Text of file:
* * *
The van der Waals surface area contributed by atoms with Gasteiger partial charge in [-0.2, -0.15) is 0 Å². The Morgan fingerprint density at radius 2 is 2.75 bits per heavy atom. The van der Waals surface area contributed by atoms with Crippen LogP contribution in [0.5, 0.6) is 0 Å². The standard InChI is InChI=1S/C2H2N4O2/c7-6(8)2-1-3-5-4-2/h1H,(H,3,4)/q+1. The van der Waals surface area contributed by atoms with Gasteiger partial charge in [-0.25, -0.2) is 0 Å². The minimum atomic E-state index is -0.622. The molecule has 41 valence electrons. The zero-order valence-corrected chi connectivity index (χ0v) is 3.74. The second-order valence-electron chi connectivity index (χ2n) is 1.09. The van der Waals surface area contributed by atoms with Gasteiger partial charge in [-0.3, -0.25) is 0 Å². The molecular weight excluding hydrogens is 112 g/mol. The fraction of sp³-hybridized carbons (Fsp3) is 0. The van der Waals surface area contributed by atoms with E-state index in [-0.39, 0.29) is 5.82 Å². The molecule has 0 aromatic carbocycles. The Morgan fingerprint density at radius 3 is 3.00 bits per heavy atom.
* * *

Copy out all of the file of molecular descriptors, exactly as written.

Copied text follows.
The van der Waals surface area contributed by atoms with Gasteiger partial charge in [-0.2, -0.15) is 0 Å². The Morgan fingerprint density at radius 2 is 2.75 bits per heavy atom. The van der Waals surface area contributed by atoms with Crippen LogP contribution in [0.5, 0.6) is 0 Å². The standard InChI is InChI=1S/C2H2N4O2/c7-6(8)2-1-3-5-4-2/h1H,(H,3,4)/q+1. The van der Waals surface area contributed by atoms with Gasteiger partial charge in [-0.25, -0.2) is 0 Å². The minimum atomic E-state index is -0.622. The molecule has 41 valence electrons. The zero-order valence-corrected chi connectivity index (χ0v) is 3.74. The second-order valence-electron chi connectivity index (χ2n) is 1.09. The van der Waals surface area contributed by atoms with Gasteiger partial charge in [-0.3, -0.25) is 0 Å². The molecular weight excluding hydrogens is 112 g/mol. The fraction of sp³-hybridized carbons (Fsp3) is 0. The van der Waals surface area contributed by atoms with E-state index in [-0.39, 0.29) is 5.82 Å². The molecule has 0 aromatic carbocycles. The Morgan fingerprint density at radius 3 is 3.00 bits per heavy atom.